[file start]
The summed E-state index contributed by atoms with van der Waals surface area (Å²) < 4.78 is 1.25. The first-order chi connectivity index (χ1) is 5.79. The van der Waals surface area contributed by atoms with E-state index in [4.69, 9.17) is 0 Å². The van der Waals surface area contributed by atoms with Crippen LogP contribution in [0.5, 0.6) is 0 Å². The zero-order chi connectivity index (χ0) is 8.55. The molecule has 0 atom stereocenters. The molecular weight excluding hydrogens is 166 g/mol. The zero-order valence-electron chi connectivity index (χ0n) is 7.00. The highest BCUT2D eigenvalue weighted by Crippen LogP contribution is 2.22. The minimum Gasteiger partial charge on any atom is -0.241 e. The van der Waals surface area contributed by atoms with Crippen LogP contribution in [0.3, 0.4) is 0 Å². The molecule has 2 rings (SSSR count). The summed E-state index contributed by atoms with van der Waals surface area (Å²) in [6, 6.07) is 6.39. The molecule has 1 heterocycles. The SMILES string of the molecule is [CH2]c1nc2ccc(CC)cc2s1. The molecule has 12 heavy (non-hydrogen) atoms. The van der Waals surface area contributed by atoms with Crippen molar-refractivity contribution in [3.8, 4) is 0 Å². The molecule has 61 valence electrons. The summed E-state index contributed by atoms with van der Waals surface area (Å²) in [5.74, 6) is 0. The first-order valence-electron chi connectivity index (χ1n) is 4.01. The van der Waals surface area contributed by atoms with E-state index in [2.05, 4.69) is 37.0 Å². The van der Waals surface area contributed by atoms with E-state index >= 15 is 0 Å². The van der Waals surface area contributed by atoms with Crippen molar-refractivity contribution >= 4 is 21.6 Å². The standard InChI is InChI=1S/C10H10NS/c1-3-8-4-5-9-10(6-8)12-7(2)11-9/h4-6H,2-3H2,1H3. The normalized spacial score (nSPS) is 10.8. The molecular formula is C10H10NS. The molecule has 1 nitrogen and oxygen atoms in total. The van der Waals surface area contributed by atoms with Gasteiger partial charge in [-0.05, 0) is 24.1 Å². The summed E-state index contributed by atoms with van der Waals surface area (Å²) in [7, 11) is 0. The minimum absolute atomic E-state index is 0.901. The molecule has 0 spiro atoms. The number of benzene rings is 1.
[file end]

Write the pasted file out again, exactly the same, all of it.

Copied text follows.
The summed E-state index contributed by atoms with van der Waals surface area (Å²) < 4.78 is 1.25. The first-order chi connectivity index (χ1) is 5.79. The van der Waals surface area contributed by atoms with E-state index in [4.69, 9.17) is 0 Å². The van der Waals surface area contributed by atoms with Crippen LogP contribution in [0.5, 0.6) is 0 Å². The zero-order chi connectivity index (χ0) is 8.55. The molecule has 0 atom stereocenters. The molecular weight excluding hydrogens is 166 g/mol. The zero-order valence-electron chi connectivity index (χ0n) is 7.00. The highest BCUT2D eigenvalue weighted by Crippen LogP contribution is 2.22. The minimum Gasteiger partial charge on any atom is -0.241 e. The van der Waals surface area contributed by atoms with Crippen LogP contribution in [0.3, 0.4) is 0 Å². The molecule has 2 rings (SSSR count). The summed E-state index contributed by atoms with van der Waals surface area (Å²) in [6, 6.07) is 6.39. The molecule has 1 heterocycles. The SMILES string of the molecule is [CH2]c1nc2ccc(CC)cc2s1. The molecule has 12 heavy (non-hydrogen) atoms. The van der Waals surface area contributed by atoms with Crippen molar-refractivity contribution in [3.8, 4) is 0 Å². The molecule has 61 valence electrons. The summed E-state index contributed by atoms with van der Waals surface area (Å²) in [5.74, 6) is 0. The first-order valence-electron chi connectivity index (χ1n) is 4.01. The van der Waals surface area contributed by atoms with E-state index in [2.05, 4.69) is 37.0 Å². The van der Waals surface area contributed by atoms with E-state index >= 15 is 0 Å². The van der Waals surface area contributed by atoms with Crippen molar-refractivity contribution >= 4 is 21.6 Å². The standard InChI is InChI=1S/C10H10NS/c1-3-8-4-5-9-10(6-8)12-7(2)11-9/h4-6H,2-3H2,1H3. The normalized spacial score (nSPS) is 10.8. The molecular formula is C10H10NS. The molecule has 1 nitrogen and oxygen atoms in total. The van der Waals surface area contributed by atoms with Gasteiger partial charge in [-0.05, 0) is 24.1 Å². The summed E-state index contributed by atoms with van der Waals surface area (Å²) in [7, 11) is 0. The minimum absolute atomic E-state index is 0.901. The molecule has 0 spiro atoms. The number of benzene rings is 1.